Integrating tropical legumes with condensed tannins into ruminant grass-based diets for sustainable production

Project Overview

Project Type: Research and Education
Funds awarded in 2008: $100,000.00
Projected End Date: 12/31/2012
Region: Southern
State: Puerto Rico
Principal Investigator:
Dr. Elide Valencia
University of Puerto Rico, Mayaguez

Annual Reports


  • Agronomic: tropical legumes


  • Animal Production: animal protection and health, feed/forage
  • Education and Training: on-farm/ranch research


    Gastrointestinal nematodes (GIN; Homonchus contortus) account for the greatest the economic loss to small ruminant farmers in Puerto Rico and US Virgin Islands. Legumes can increase animal performance and condensed tannin (CT) containing forages exhibits anthelmintic properties. Use of CT legume calliandra had positive GIN control in Puerto Rico (fresh and dry), but calliandra was not effective in the US Virgin Islands. Monitoring anemic animals and feeding of CT legumes (deworming banks) can reduce anthelmintic use. Perennial peanut, Morus and pigeon pea can improve small ruminants nutrition in the different agro-ecological zones of Puerto Rico.

    Project objectives:

    Research objectives were: (i). Determine intake, digestibility and nitrogen balance of lambs fed diets of tropical grass hay (eg. blue stem; Dicanthiumannulatum or guineagrass; Panicummaximun Jacq.) supplemented with tropical legumes with condensed tannin (CT) [perennial peanut (Arachis spp.); desmodium (Desmodium heterocarpum(L.) DC. Subsp. ovalifolium (Prain.) cv. Maquenque, calliandra (Calliandra calothyrus)] and pigeonpea (Cajanus cajan), (ii). Determine average daily gain and parasite load of lamb-crops creep grazing CT tropical legumes (perennial peanut, desmodium, calliandra and pigeon pea), (iii) On-farm demonstrations of CT legumes and their effects on parasite control on small ruminants, and (iv). Prepare economic costs and returns of forage and small ruminant production on conventional dewormers vs. dewormer banks.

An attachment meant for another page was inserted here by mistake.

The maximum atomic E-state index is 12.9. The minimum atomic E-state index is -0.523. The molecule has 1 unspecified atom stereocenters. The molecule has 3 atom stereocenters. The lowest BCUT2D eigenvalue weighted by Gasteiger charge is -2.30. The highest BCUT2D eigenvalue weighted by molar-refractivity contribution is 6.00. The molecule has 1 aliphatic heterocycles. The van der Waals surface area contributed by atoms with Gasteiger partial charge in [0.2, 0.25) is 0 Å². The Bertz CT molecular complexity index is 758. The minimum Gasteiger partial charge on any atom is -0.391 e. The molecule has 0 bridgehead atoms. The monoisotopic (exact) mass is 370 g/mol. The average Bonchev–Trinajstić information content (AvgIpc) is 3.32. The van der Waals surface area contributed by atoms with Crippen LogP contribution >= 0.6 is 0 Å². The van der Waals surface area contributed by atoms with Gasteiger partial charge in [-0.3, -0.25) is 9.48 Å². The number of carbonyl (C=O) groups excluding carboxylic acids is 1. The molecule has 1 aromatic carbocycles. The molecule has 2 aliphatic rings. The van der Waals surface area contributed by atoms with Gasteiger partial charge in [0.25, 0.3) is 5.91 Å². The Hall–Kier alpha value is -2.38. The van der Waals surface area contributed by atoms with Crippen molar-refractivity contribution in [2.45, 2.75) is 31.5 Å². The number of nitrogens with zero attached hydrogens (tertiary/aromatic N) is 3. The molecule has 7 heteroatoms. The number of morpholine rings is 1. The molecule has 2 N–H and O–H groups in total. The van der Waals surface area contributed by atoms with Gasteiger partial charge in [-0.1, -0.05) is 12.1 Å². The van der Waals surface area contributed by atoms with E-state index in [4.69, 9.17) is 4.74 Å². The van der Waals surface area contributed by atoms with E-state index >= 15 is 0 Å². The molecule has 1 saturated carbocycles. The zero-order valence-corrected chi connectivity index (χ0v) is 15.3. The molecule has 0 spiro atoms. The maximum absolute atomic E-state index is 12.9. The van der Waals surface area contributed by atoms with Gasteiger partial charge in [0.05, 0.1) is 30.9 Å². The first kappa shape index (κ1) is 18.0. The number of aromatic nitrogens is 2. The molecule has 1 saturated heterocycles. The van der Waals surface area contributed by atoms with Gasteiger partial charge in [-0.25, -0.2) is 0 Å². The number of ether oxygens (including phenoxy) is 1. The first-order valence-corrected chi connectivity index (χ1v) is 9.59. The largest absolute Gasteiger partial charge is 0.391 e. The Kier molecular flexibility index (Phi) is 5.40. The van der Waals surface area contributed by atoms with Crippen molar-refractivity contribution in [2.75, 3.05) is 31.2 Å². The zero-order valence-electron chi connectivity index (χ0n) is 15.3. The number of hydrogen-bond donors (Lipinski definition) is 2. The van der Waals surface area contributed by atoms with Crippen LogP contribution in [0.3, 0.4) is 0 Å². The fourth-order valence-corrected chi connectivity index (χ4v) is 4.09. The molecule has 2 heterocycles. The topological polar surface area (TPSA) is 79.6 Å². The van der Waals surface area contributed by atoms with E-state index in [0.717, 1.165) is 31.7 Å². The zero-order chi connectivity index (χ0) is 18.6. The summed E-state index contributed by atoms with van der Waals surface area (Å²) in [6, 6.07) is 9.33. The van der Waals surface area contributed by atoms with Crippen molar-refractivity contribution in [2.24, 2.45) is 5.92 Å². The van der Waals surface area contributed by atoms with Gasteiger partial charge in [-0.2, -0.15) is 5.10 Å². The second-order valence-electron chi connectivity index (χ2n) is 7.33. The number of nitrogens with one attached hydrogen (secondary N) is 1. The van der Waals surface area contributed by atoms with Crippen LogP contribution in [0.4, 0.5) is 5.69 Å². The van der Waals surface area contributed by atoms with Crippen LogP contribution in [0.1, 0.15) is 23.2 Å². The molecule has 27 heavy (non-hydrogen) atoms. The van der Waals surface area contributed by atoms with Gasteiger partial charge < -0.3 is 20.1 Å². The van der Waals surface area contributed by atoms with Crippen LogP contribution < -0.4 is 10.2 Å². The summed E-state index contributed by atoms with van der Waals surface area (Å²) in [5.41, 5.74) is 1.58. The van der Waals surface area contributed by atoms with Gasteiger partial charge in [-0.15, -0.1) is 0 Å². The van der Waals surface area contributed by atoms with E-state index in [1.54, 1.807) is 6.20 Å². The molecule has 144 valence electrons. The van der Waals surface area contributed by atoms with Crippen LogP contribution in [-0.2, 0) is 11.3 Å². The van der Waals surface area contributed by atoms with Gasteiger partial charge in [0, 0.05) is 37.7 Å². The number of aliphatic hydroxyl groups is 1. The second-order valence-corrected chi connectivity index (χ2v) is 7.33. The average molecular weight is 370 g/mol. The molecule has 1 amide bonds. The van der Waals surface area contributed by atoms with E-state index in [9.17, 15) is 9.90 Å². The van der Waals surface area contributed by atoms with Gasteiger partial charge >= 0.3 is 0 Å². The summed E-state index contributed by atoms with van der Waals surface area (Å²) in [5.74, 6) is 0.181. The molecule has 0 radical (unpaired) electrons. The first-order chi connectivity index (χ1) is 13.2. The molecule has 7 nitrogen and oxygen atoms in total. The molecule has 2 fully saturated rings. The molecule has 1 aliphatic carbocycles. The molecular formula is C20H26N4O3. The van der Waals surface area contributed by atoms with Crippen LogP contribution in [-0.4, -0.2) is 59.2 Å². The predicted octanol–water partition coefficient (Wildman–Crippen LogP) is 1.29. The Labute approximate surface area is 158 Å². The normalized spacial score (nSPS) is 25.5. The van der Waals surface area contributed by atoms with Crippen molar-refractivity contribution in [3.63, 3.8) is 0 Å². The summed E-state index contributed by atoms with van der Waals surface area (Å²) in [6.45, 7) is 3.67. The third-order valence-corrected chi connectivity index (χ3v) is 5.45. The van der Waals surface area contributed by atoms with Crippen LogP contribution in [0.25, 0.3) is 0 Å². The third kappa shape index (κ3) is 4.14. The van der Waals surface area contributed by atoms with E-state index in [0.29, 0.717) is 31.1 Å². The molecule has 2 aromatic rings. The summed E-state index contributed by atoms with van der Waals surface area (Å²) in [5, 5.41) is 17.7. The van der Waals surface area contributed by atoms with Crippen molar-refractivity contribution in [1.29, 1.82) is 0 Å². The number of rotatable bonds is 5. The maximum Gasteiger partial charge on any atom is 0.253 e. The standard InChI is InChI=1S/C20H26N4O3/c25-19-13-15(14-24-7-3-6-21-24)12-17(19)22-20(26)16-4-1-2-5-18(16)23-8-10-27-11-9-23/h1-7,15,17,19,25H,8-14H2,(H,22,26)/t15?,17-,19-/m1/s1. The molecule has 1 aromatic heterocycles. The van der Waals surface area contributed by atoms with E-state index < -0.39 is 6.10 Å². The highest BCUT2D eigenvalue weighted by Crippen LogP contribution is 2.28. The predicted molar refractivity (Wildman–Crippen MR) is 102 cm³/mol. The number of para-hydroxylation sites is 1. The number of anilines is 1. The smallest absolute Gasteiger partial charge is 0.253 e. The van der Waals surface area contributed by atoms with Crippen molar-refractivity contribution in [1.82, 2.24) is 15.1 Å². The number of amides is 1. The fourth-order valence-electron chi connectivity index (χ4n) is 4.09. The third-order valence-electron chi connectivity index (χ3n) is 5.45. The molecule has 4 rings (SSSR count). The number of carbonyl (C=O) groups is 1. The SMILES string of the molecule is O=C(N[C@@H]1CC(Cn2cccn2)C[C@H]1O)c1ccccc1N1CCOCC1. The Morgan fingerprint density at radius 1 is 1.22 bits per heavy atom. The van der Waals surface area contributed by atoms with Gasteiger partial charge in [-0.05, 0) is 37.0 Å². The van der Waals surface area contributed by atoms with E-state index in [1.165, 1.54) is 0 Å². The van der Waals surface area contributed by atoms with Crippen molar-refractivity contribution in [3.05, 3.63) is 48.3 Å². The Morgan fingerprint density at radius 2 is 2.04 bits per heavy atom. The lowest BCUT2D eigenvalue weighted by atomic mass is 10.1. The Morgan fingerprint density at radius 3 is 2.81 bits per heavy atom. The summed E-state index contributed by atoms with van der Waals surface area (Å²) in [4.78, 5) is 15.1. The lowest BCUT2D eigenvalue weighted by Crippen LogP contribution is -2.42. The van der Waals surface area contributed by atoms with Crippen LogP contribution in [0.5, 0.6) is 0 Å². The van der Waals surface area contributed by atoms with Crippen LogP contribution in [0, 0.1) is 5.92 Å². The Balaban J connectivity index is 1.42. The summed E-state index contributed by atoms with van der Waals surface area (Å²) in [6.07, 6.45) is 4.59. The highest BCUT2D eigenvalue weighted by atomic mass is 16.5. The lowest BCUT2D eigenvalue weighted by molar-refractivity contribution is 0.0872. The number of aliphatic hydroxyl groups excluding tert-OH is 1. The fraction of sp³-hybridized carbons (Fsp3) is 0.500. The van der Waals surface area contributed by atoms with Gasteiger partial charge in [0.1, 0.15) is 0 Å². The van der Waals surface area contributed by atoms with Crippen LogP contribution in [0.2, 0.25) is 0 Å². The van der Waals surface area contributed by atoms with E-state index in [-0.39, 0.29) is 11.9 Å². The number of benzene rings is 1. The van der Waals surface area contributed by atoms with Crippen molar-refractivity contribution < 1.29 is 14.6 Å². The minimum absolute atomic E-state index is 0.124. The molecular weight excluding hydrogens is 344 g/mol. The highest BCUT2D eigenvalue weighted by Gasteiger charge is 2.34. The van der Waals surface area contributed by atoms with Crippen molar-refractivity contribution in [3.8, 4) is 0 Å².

Any opinions, findings, conclusions, or recommendations expressed in this publication are those of the author(s) and do not necessarily reflect the view of the U.S. Department of Agriculture or SARE.